Sunday, October 19, 2014

Movie Review: "Fido" (2006)

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Director: Andrew Currie
Year: 2006
Rating: R
Running Time: 1 hour, 33 minutes

In America in the 1950's, radiation from space has reanimated the dead. A zombie plague has hit Earth and a corporation named Zomcon has figured out how to stop it: by shooting zombies in the head. Not only that, but Zomcon has developed a collar that allows people to use zombies as household servants. Everything is fine, as long as the collar stays on. If it malfunctions, the zombie reverts to being a flesh eating monster. Timmy Robinson (Kesun Loder) is an unpopular boy and has no friends until his mom, Helen (Carrie-Anne Moss), brings home a zombie that he names Fido (Billy Connolly). When Fido's collar malfunctions, he kills a local old woman, turning her into a zombie on the loose. The old woman goes on to kill more citizens and starts to turn the entire town. 

This film is yet another in the long line of horror comedies we have found ourselves watching this season. It is a clear satire of both zombie movies and 1950's America, crossing un-dead humans and limb-eating with colorful buildings and outfits, white picket fences, and Ozzie and Harriet beds. The music is chipper and upbeat, though bodies are being dismembered on occasion. From obviously fake backgrounds while characters are driving to strategically placed Jello molds, which are all readily present, we really enjoy the setting and concept of the movie. Turning zombies into servants and/or pets for the living to use and abuse is a good enough idea on its own, but when you throw in 1950's mindsets and lifestyle choices, somehow, this makes the film that much more funny.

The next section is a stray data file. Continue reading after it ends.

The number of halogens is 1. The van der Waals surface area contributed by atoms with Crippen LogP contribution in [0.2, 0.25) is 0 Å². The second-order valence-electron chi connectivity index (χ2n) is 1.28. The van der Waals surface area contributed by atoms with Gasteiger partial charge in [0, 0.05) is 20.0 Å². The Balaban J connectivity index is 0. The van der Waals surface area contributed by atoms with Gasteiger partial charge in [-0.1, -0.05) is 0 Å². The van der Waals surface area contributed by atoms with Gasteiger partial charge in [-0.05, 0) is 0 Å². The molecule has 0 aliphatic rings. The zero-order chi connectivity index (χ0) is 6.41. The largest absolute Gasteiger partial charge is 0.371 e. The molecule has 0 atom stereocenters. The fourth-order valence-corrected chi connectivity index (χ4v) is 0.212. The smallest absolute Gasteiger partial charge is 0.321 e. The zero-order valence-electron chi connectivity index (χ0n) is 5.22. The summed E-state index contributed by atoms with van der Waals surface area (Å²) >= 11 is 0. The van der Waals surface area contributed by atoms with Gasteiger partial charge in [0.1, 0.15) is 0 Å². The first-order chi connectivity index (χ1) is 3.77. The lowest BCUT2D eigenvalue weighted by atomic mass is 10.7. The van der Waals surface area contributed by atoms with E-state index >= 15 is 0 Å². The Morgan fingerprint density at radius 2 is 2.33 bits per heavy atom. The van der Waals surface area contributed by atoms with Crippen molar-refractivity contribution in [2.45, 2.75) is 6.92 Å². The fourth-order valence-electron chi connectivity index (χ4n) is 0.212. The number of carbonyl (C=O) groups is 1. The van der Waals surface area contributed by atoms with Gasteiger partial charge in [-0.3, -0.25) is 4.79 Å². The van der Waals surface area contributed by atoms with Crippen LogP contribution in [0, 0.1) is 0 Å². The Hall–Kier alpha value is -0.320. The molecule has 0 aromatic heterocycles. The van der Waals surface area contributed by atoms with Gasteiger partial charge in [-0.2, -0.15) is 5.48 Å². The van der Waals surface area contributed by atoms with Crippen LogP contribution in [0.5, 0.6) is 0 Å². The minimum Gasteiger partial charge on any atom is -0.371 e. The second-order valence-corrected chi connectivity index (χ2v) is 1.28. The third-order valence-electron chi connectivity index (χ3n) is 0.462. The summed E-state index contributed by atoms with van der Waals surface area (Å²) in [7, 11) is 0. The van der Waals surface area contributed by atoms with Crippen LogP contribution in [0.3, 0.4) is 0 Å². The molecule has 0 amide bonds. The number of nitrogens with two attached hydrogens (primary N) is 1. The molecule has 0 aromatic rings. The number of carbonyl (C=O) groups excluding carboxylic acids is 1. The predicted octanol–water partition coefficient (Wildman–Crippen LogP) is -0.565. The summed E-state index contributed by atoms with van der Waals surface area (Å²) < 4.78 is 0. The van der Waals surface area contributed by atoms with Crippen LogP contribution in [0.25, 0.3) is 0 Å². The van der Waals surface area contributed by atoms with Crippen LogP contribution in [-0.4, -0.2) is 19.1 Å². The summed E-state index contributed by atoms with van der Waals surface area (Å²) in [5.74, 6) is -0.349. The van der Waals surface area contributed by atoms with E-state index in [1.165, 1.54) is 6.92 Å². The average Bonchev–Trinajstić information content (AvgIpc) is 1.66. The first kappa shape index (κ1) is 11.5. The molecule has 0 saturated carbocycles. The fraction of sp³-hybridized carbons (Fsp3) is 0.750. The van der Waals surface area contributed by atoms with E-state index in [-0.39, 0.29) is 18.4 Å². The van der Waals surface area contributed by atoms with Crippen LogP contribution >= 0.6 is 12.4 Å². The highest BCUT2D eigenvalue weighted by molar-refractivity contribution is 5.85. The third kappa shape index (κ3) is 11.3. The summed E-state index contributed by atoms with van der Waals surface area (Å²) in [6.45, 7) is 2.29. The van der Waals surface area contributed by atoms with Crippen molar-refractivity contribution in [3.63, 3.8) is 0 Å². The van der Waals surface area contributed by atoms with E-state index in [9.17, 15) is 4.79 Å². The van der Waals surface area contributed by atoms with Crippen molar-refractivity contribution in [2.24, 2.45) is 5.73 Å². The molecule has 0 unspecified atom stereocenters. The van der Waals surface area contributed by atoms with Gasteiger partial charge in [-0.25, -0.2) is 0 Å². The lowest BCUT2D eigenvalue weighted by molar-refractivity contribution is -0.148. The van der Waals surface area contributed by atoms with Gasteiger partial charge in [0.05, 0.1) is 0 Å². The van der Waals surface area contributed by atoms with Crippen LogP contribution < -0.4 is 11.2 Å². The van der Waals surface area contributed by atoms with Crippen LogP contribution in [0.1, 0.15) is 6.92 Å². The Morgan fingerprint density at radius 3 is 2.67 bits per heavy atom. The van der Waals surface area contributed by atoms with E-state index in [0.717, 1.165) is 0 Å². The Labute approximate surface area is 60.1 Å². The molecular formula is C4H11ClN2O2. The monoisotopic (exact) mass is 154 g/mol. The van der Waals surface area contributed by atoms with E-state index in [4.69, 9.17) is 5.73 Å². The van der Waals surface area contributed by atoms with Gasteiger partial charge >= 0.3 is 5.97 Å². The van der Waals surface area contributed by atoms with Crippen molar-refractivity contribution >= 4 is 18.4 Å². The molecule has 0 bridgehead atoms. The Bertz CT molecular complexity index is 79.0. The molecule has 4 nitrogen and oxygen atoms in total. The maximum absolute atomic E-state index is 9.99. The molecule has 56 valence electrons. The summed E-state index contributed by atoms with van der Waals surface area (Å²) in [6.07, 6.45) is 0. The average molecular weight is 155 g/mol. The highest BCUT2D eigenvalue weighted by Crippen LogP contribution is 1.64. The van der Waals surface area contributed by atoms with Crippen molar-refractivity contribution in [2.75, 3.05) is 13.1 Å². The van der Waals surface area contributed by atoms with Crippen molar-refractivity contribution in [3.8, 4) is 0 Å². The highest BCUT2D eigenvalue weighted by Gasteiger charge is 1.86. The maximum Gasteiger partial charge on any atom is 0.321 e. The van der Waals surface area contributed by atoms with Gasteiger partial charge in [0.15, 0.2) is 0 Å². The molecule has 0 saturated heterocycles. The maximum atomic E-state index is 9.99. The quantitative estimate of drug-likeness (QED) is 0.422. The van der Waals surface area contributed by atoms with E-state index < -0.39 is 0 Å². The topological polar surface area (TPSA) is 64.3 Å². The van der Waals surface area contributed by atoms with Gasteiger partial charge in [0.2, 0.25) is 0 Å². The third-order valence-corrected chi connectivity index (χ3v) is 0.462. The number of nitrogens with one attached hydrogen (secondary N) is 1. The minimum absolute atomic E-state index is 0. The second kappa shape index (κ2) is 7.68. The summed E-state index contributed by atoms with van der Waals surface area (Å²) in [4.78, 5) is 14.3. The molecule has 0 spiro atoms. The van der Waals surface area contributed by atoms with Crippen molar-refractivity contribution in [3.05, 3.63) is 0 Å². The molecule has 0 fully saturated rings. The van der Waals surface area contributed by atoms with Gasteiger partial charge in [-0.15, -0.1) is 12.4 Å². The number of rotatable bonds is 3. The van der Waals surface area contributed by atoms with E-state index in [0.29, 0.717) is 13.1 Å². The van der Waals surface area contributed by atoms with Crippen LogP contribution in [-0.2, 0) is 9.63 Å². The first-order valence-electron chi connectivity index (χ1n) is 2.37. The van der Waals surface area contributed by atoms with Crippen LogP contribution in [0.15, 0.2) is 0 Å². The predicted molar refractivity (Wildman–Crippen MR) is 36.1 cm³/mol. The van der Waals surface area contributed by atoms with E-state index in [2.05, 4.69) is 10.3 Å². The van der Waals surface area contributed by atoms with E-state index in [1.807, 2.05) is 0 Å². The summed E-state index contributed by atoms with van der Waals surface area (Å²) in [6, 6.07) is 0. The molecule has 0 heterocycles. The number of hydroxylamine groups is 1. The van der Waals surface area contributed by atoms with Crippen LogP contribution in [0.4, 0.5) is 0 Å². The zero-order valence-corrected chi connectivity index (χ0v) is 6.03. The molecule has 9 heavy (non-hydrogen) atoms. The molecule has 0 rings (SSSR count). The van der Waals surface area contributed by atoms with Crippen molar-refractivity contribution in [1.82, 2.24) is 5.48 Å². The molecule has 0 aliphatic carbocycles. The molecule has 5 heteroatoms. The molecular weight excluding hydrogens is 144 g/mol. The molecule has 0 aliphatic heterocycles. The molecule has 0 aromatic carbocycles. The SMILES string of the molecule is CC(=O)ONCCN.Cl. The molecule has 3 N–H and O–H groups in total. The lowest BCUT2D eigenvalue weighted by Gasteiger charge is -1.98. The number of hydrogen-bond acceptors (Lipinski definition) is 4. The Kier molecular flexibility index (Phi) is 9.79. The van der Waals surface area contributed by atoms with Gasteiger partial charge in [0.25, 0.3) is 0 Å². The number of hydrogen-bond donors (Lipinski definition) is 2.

"Fido" uses the concept that, no matter how you die, whether you're bitten or not, you become a zombie by default because of the solar radiation. Think "The Walking Dead," but in the 50's. This leads to humorous commercials and educational films play on television and in classrooms that let people know that older citizens are not to be trusted, and that they can drop dead at any moment and become a zombie. There are a lot of other nuggets of misinformation being propagated by the media to help Zomcon save face whenever possible and to delude the public into a sense of false safety. Another interesting aspect of the film is its use of funerals. Those who have died and could afford a funeral are decapitated and their heads are buried in a special Head Coffin. This service is only afforded by the top 10% of the population, whereas 90% are left to be zombie servants after their deaths. It is actually illegal to have a non-Zomcon funeral, and anyone caught breaking this law will be sent to The Wild Zone, where people are not protected by the walls and regulations of Zomcon.

The actual zombies aren't overly gross or decaying, but still manage to look dead. We didn't even know Billy Connolly was Fido until we looked it up on IMDB. The makeup work done on his face was really good, though simplified. He manages to pull off a great performance, even though he has no dialogue and resorts to grunting and groaning. His weird teeth-bearing zombie smile is hilarious. Carrie-Ann Moss was a good choice for Helen, an obvious social climber who winds up having some sort of strange emotional connection with her zombie servant. She puts on the typical perky outward appearance, but really longs for attention and romance and fun. Dylan Baker plays her husband Bill, a distant zombie-fearing stereotypical 50's dad, who would rather golf than spend time with his son.

Though the premise of zombies is one that has been used time and time again, this movie manages to put a unique and comical satire on the notion of the un-dead.

My Rating: 7.5/10
BigJ's Rating: 7.5/10
IMDB's Rating: 6.8/10
Rotten Tomatoes Rating: 71%
Do we recommend this movie: Sure, why not?
One year ago, we were watching"Evil Dead 2"

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